The man many were familiar with as Ronnie James Dio was born as Ronald James Padavona. Raised by Italian-American parents in Portsmouth, New Hampshire, his legacy spans more than just a handful of badass metal bands. Though recognized for vocally luring Ritchie Blackmore out of Deep Purple to form Rainbow...
...and replacing Ozzy Osbourne in Black Sabbath...
...it is also claimed that it was he who brought the "sign of the horns" hand gesture into the rock scene, as his grandmother used it when cursing those she disliked.
Still, that's all common knowledge for a true metalhead, but what many never realized was that before Sabbath or Rainbow, there was much more—stemming all the way back to the late-'50s.
Ronnie J began on bass with The Vegas Kings in 1957. The following year, he jumped in front of the mic with his own act, Ronnie and the Red Caps, releasing two 7" singles (1958 and 1960).
In 1961, RJ dropped the surname Padavona for Dio, possibly as an allusion to NY's acid-throwing gangster Johnny Dio, or in honor that "dio" means "god" in Italian. Either way, with new name in mind (though he kept his birth name for song credits), he formed Ronnie Dio and the Prophets, and was picked up by Atlantic Records in 1962.
Dio's crew released 10 more singles from 1962 to 1967 for labels such as Swan, Stateside, Parkway, and Kapp—with a full LP, Dio at Domino's, in 1963 (on Jove Records). He and his Prophets toured the state of New York heavily, and they even appeared on TV.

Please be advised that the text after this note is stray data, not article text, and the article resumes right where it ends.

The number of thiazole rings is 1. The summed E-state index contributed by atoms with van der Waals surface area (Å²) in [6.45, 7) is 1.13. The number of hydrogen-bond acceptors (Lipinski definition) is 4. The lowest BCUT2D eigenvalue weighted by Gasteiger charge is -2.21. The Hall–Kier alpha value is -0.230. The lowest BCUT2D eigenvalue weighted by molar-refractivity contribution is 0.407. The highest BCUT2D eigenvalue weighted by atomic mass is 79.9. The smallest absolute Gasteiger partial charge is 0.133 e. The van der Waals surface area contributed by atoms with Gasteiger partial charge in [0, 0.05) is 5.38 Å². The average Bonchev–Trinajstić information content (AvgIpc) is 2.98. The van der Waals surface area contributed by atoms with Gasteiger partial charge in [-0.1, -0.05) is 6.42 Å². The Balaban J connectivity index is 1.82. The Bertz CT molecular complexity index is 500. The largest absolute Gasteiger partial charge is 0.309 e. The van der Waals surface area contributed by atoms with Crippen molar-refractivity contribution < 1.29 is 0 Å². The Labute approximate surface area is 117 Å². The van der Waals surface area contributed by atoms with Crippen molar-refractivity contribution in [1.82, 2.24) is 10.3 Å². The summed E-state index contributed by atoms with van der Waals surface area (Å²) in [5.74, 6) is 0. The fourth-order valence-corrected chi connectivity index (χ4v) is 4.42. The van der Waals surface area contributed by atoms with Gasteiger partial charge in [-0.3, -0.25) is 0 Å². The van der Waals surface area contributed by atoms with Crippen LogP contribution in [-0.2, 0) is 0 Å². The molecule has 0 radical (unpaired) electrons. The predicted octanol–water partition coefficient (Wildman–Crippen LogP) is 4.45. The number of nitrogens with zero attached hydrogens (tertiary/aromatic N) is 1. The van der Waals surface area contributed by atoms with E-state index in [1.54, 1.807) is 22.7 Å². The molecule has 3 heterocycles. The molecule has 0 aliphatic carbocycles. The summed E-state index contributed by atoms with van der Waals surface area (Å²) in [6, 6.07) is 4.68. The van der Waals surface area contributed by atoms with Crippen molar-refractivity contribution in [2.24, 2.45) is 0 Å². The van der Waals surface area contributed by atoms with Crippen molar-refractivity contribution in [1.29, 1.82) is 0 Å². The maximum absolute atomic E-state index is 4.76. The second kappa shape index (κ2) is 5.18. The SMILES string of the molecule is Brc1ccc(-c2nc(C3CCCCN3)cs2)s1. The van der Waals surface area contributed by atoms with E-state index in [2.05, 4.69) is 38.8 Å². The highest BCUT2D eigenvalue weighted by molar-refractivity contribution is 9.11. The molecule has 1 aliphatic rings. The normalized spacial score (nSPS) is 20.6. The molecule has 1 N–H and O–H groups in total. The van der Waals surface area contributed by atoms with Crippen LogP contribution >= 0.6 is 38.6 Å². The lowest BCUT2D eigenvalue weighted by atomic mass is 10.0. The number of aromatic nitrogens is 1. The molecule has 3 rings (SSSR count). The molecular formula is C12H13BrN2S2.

Almost immediately after the '67 release of the Prophets' last single, "Walking in Different Circles," Dio decided to go another musical route as the times called for a more psychedelic vibe, and—with the addition of a keyboard player—The Electric Elves were born, releasing one 7" on MGM.
Not long after, the "Electric" part of their name was nixed, and with the backing of Decca Records, Dio's new outfit—simply known as The Elves—produced two more 7"s with a remake of the Prophets' '67 single in 1969 and "Amber Velvet" in 1970.
By the time Epic Records came sniffing around, they not only lost "The," but felt the plurality of the moniker didn't fit with their "hoochie koochie" blues, and changed it to just Elf upon delivery of their debut in 1972.
Dio's Elf released two more albums (Carolina County Bail in 1974 and Trying to Burn the Sun in 1975) and opened for Deep Purple quite a bit, which is where Blackmore first got to witness Ronnie's greatness, and—when hearing his vocals—was quoted as saying, "I felt shivers down my spine."
The rest is, of course, heavy metal history.